JavaScript 101: Scope and Closures


This article is part of the JavaScript 101 series, you can find the previous part on the following link: JavaScript 101: Functions.

Scope in JavaScript

In programming, the scope refers to the visibility of variables and methods from one part on the computer program to another part. In JavaScript programming language there are two types of scopes, global scope and local scope.

Global Scope is the JavaScript document itself or in other words, when we are outside of functions. We can access or call variables from the global scope inside of our functions. Global scope exists as long as your application is running.

Local Scope is the scope inside a function itself or when a variable is defined inside a function. This means that we can't access or call these variables from outside of the same function or from the JavaScript document itself. Local scope exists as long as your functions are called and executed.

What about block statements like if and switch conditions or for and while loops? unlike functions, block statements don't create a new scope, everything that was defined inside of a block statement will inherit the scope they are. With the introduction of ECMAScript 6 we can use let and const keywords instead of var for declaring variables, which are block-scoped and cannot be accessed or called from outside a block scope.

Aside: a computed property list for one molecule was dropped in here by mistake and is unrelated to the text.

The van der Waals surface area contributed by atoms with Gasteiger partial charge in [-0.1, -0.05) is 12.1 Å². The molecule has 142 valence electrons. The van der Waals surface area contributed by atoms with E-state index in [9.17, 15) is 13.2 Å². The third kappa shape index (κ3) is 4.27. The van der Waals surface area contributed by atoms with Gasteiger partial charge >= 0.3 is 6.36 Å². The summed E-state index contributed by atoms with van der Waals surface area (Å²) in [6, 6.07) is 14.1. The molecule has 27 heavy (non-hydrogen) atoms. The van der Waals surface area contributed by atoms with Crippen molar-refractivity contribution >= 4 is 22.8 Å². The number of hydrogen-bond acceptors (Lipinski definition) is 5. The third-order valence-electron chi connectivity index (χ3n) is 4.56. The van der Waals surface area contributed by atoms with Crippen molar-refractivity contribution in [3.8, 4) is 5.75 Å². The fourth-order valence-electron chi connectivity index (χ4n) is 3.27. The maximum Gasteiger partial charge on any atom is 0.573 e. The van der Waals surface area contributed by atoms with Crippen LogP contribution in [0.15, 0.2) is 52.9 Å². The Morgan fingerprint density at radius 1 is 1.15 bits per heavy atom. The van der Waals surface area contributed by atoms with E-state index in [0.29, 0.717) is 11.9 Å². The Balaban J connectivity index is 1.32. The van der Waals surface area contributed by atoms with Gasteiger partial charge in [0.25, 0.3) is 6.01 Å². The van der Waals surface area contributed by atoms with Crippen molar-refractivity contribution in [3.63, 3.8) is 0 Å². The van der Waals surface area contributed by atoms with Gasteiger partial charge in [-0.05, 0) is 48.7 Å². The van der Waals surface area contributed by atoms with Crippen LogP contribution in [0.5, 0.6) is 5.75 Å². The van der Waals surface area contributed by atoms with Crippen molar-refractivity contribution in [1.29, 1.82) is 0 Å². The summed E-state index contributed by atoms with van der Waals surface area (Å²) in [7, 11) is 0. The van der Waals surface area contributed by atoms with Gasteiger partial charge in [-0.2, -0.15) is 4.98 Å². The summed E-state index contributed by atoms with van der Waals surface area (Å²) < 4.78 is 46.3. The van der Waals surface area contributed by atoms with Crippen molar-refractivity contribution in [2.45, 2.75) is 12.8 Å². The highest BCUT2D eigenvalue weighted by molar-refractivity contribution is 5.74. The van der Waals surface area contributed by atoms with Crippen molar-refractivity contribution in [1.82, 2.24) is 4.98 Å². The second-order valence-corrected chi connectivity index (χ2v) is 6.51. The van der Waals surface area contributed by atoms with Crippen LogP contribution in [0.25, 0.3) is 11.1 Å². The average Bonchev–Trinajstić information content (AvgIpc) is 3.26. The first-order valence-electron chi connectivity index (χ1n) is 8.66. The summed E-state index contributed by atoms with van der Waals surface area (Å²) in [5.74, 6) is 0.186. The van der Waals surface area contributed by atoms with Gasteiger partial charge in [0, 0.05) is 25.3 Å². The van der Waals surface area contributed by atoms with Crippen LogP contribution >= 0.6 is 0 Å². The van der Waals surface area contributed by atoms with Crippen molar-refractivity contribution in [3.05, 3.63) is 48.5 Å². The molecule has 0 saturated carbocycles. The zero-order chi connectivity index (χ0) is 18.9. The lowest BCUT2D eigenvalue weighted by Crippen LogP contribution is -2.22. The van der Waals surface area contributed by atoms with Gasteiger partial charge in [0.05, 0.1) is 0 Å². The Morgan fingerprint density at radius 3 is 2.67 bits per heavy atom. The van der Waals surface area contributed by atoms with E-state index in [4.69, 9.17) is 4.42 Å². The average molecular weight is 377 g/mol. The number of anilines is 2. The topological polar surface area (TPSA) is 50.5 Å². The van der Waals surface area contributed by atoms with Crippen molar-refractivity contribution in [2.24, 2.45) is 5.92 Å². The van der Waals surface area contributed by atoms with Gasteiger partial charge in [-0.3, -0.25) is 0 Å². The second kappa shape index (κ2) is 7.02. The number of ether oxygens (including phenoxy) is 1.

In JavaScript closure is the combination of functions, a closure gives you access to the outer scope from an inner function. Let's see a simple closure example in JavaScript.

function nameFunc() {
  var name = 'MyName';
  function displayName() {
  return displayName;

var myFunc = nameFunc();

First we are calling myFunc which has the nameFunc() inside with the local variable name, and function displayName() as inner function. The displayName() has no local variables but has access to its outer function and the variable name The displayName() is returned from the outer function before executed. When we run the above code the alert will be displayed with the name variable.

Next part: JavaScript 101: Object Oriented Programming.

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Author: Aleksandar Vasilevski |